This week's passage says more about the Son of God--the image of the invisible God, the firstborn of all creation, before all things and in him all things hold together.
[Tangent: I'm reading from the NRSV in which all of this is laid out in prose. Other translations present this passage as a hymn. I suppose the difference would affect whether I read this as Paul's original ideas or Paul's reminding the Colossians of something of which they were quite aware.]
In any case, we who came after them may read these lines as references to the Trinity. I had, anyway. Then, today, I read what was to me a new idea in Ronald Allen & Clark Williamson's Preaching the Letters without Dismissing the Law:
An example of a wisdom hymn or saying in Judaism regarding Woman Wisdom read, "She is a reflection of eternal light, a spotless mirror of the working of God, and an image of his goodness" (Wisdom 7:26); and Wisdom herself claims, "Before the ages, in the beginning, he created me" (Sirach 24:9)...The church expressed its faith in the language of Israel's Scriptures.
According to Allen & Williamson, the term translated as "image" is in Greek, "eikon" connotes agency. Christ is the way that an invisible God can be disclosed to us. Further, as the firstborn, Christ "reveals not only God to us but humankind as well..." (15-21)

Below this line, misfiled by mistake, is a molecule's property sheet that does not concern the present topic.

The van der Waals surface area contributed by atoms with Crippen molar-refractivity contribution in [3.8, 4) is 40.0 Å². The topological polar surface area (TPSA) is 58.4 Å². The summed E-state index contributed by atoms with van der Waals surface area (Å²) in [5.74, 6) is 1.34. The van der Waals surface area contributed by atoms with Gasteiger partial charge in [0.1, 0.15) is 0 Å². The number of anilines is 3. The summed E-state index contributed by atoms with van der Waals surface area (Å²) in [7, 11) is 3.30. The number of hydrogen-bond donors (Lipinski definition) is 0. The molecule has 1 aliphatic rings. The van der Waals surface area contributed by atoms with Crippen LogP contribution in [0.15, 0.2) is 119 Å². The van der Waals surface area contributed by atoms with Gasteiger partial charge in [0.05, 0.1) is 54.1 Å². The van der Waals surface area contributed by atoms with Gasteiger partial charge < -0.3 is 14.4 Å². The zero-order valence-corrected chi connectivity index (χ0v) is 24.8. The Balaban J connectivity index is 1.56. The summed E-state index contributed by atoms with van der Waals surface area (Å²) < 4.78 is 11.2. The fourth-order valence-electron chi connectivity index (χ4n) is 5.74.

Back to the "in him all things hold together": the reconciliation came through the blood of his cross. We have been made holy and blameless and irreproachable (22).
Yet, we need to live up to the image that Christ provides for us. Paul adds "provided that you continue securely established and steadfast in the faith, without shifting from the hope promised by the gospel that you have heard...." (23).
Paul is writing to an ancient congregation reassuring them and warning them, and his words still apply to us. Our congregation have their origin in the gospel, we are living out the image of God in our communities, we are held together by Christ, and we also need to be reminded that if our congregation begins to neglect our faith's requirements, then we will inevitably start to dissolve. Shifting from Christ to anything else would change what we would do, what we would be capable of doing.